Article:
APMEA

In Asia Pacific, Middle East, and Africa, comparable sales went down 1.7% for the quarter and were up 1.4% for the year. Operating profits went down 1% for the quarter whereas; it increased 3% for the year.

The core reason behind company’s weak performance in APMEA region was Japan’s slow recovery and China’s sluggish growth. In the case of China, McDonald’s sales decreased 0.9% for the quarter, but grew by 3.2% for the year. The recent chicken supply issue has been the major cause behind company’s low sales in 4Q 2012.  McDonald’s new web ordering system is all set to attract more customers in 2013, plus it’s also expected to reduce a significant chunk of company’s operating costs. In Australia, the company did show some resilience, thanks to new smoothie flavors, lamb sandwiches, and wraps.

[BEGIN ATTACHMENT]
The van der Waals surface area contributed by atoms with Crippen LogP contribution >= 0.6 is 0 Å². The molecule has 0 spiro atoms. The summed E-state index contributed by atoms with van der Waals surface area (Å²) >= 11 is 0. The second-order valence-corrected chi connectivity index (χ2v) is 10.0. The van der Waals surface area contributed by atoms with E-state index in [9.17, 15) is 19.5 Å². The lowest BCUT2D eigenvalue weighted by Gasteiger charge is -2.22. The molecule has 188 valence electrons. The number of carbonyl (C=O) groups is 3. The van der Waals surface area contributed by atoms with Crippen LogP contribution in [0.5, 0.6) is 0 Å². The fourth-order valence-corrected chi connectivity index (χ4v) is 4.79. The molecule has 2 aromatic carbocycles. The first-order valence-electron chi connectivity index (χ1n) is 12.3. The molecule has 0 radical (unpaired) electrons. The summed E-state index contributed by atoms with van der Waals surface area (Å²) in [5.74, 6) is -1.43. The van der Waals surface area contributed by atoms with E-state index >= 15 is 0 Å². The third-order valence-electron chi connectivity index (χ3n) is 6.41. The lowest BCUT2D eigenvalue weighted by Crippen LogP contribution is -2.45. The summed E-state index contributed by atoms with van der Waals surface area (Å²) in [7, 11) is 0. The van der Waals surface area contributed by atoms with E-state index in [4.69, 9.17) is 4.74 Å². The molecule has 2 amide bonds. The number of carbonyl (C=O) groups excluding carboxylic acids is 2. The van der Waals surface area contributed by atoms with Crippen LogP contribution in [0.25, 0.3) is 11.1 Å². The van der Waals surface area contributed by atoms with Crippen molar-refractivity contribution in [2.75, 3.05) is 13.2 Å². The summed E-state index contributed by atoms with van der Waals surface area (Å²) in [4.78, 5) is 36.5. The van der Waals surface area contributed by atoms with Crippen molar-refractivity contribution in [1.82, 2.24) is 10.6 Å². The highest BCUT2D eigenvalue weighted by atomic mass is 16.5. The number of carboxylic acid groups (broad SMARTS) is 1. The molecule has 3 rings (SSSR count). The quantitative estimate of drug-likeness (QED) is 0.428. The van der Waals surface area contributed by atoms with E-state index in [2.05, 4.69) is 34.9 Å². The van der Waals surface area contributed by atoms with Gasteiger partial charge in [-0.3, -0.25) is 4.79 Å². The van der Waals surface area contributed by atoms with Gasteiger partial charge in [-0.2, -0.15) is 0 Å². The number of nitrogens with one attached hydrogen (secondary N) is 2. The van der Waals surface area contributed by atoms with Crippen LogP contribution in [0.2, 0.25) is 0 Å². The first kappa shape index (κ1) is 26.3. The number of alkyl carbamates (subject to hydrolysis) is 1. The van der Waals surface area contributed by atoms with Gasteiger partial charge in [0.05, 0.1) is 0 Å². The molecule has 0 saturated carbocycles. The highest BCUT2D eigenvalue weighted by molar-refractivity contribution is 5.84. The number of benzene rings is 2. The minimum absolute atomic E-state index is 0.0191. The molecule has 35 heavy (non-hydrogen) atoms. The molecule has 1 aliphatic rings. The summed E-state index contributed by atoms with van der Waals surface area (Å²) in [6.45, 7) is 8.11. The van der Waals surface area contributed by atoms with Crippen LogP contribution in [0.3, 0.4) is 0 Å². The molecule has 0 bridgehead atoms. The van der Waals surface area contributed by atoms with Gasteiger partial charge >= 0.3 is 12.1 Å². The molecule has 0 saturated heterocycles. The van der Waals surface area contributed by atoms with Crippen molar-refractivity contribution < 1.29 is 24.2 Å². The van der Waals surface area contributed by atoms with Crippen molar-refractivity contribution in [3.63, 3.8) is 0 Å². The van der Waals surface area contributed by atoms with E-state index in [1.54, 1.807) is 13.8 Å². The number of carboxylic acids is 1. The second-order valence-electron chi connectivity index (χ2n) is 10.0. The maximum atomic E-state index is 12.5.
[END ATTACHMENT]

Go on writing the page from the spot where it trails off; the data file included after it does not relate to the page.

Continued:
Competitors

McDonald’s chief competitor, YUM! Brands (NYSE: YUM), would be reporting its 4Q 2012 earnings on February 4, 2013. Over the last few years, YUM’s most profitable market has been China. Recently, one of the news agencies in China reported that the chicken sold in YUM’s KFC restaurants contained excessive levels of chemicals. As investigations over its chicken supply became public, the company saw a 6% sales decline in December, 2012 in China. As YUM’s issue in China becomes more complicated, it would be interesting to see if YUM meets its earnings estimates. Analysts expect YUM to earn $0.82 per share on sales of $4.11 billion.

When compared to McDonald’s which is trading at a PEG of 1.85, YUM’s PEG is 1.61, which depicts that YUM is a somewhat attractive buy than McDonald’s. However, when it comes to dividends, McDonald’s is a far better option than YUM. Over the past few years, McDonald’s has remained one of the best dividend paying stocks in the U.S. A dividend yield of 3.30% tells the whole story. In case of YUM, it’s yielding a dividend of only 2%.